City of Charleston Passes Ordinance Making Firearm Enhancements Illegal


The City of Charleston has passed an ordinance that will prohibit firearm enhancements like enhanced trigger devices, bump stocks or trigger cranks within the city.

The ordinance passed with a vote of 10 to 1. 

In the ordinance, City Council recognized gun violence as being a health risk to its citizens.

Charleston Mayor John Tecklenburg said this ordinance would be a way to keep the community safe. Tecklenburg has said the ordinance is respectful of gun owner’s second amendment rights.

The ordinance references the shooting in Las Vegas during a country music concert that killed more than 50 people. It also goes on to say a bump stock allowed the firing rate of the weapon to put out 400 to 800 rounds per minute.

In 2010, the United States Bureau of Alcohol, Tobacco, Firearms, and Explosives declared a bump stock as a firearm part, and therefore not regulated, according to the city's ordinance.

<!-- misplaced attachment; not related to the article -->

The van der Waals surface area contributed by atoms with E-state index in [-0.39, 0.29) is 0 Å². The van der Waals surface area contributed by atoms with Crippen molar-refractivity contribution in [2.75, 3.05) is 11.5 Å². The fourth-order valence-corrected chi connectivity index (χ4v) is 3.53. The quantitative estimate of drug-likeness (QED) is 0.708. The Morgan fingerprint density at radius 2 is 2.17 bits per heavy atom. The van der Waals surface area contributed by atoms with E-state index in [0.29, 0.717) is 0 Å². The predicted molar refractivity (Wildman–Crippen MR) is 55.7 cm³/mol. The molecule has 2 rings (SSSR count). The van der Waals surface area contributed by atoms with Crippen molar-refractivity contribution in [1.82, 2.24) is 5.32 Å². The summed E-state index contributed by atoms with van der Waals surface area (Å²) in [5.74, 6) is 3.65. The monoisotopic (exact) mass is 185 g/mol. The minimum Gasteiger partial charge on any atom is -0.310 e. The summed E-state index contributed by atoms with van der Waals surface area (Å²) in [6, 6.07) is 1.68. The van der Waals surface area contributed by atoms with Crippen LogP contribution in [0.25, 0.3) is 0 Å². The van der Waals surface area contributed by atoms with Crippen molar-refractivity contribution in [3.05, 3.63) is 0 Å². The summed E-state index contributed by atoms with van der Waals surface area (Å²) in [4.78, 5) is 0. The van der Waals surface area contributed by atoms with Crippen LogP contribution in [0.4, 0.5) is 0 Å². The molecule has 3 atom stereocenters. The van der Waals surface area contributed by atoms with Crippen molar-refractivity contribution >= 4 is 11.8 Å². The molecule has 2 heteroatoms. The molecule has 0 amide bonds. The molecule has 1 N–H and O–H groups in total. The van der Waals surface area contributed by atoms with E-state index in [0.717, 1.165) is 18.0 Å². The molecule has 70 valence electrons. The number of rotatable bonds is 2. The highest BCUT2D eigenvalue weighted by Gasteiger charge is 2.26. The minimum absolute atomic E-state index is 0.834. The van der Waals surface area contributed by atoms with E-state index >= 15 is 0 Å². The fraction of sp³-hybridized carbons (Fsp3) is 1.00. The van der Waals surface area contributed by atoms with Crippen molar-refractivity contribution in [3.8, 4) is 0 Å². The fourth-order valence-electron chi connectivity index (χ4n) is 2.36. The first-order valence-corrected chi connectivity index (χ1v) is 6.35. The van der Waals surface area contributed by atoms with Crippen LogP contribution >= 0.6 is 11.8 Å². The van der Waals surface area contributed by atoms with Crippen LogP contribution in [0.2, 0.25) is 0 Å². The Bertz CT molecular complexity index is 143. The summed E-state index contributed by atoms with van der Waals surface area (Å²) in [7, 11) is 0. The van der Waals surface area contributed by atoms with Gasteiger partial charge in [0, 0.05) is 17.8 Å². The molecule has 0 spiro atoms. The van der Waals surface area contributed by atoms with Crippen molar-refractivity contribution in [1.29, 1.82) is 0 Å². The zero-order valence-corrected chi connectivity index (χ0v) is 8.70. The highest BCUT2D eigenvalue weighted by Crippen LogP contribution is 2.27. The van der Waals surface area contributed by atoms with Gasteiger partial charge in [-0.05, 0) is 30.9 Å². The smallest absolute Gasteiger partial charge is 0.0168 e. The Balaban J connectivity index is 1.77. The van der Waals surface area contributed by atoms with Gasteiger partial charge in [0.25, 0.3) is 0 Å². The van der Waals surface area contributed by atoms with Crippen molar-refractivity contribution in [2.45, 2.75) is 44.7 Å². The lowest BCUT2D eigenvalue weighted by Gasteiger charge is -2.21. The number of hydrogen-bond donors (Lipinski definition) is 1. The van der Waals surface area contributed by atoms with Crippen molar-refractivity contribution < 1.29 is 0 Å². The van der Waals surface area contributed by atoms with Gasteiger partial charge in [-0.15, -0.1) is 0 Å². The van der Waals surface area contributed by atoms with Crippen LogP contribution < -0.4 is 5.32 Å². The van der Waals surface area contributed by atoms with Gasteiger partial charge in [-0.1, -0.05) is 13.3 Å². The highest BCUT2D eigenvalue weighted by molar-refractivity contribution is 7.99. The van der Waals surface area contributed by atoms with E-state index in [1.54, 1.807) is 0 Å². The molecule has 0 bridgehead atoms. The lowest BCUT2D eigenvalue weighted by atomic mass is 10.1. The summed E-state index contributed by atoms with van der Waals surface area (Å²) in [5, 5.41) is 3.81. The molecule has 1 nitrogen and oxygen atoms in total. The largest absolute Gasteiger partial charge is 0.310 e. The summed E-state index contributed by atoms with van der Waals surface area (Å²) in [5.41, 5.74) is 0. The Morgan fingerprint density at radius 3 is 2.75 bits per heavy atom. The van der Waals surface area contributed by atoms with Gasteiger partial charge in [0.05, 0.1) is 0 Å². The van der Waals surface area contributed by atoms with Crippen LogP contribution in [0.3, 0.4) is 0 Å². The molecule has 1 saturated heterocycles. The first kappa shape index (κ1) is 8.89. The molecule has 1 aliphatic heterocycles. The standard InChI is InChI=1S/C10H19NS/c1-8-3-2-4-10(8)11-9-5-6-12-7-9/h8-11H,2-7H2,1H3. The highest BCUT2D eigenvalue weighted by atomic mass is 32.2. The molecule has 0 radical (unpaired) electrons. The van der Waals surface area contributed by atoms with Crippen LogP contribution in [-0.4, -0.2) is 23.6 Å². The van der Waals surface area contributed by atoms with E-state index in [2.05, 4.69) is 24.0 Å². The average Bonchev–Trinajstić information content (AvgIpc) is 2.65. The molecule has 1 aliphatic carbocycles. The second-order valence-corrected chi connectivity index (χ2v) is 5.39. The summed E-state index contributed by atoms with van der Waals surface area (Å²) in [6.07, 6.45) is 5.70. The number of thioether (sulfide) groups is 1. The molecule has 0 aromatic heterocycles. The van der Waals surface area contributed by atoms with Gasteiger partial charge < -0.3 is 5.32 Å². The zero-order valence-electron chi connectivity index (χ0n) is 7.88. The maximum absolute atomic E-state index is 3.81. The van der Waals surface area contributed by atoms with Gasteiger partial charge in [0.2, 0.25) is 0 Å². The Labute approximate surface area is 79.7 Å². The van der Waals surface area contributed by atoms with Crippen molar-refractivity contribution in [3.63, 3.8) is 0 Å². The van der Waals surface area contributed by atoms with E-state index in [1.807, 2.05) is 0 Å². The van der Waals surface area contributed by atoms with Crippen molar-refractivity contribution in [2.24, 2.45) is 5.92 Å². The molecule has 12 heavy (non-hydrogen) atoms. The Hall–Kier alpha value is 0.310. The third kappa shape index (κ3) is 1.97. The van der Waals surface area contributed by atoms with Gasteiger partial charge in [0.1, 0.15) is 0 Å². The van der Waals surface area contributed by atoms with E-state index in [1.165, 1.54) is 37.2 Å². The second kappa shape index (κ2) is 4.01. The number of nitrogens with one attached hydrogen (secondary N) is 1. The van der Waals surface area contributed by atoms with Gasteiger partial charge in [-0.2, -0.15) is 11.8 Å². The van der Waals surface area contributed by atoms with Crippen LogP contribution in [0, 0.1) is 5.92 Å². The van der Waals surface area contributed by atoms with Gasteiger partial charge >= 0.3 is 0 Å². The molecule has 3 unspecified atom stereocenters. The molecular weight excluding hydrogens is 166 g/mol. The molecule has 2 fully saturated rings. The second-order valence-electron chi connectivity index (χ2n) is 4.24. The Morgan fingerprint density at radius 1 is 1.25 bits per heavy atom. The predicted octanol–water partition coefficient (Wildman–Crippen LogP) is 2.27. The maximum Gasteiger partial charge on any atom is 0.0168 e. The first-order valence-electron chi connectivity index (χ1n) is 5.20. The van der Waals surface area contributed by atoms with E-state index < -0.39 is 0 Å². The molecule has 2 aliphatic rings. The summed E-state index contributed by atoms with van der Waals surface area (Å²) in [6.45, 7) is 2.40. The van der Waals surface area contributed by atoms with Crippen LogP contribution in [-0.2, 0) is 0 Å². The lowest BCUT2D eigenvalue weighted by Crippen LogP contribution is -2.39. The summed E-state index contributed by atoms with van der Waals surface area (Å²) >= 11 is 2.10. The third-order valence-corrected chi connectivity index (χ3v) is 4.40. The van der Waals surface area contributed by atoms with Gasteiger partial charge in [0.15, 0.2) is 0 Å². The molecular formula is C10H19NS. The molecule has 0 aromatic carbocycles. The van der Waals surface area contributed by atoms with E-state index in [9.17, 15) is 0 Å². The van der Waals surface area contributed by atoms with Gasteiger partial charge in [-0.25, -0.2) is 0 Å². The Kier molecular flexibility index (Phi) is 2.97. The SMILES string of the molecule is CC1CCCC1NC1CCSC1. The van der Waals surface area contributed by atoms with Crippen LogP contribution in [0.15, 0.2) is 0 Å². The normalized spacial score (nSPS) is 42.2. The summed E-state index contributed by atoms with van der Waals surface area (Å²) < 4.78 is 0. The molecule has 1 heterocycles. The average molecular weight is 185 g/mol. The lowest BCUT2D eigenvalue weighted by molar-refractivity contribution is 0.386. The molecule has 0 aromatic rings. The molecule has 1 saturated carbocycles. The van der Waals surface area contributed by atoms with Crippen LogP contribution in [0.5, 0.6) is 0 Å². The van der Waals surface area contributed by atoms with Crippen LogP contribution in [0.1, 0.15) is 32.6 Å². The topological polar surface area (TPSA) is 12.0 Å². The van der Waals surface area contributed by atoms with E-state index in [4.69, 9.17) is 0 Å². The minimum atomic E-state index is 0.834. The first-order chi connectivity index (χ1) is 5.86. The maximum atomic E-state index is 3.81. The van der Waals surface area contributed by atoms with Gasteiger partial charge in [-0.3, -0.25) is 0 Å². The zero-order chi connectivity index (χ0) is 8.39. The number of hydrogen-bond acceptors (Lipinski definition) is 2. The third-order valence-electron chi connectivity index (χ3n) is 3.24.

The ordinance also cites a National Rifle Association position that bump stocks should be regulated by policyholders within the United States.

"Any device capable of being attached to a firearm for the purpose of increasing the firing rate or capabilities of an otherwise legal firearm using recoil, commonly known as 'bump stocks' or 'bump fire stocks,' are hereby declared unlawful and any person in actual or constructive possession of such a device is guilty of a misdemeanor punishable in municipal court," the ordinance states.

A similar section deems "trigger crank" or "gat crank" illegal and states their use can result in a misdemeanor if one is attached to a firearm.

The ordinance refers to the June 17, 2015, mass shooting at Mother Emanuel AME Church, stating that had the weapons used in that incident had either a trigger crank or bump stock, there would have been more casualties.

Copyright 2018 WCSC. All rights reserved.

Photo: Getty Images

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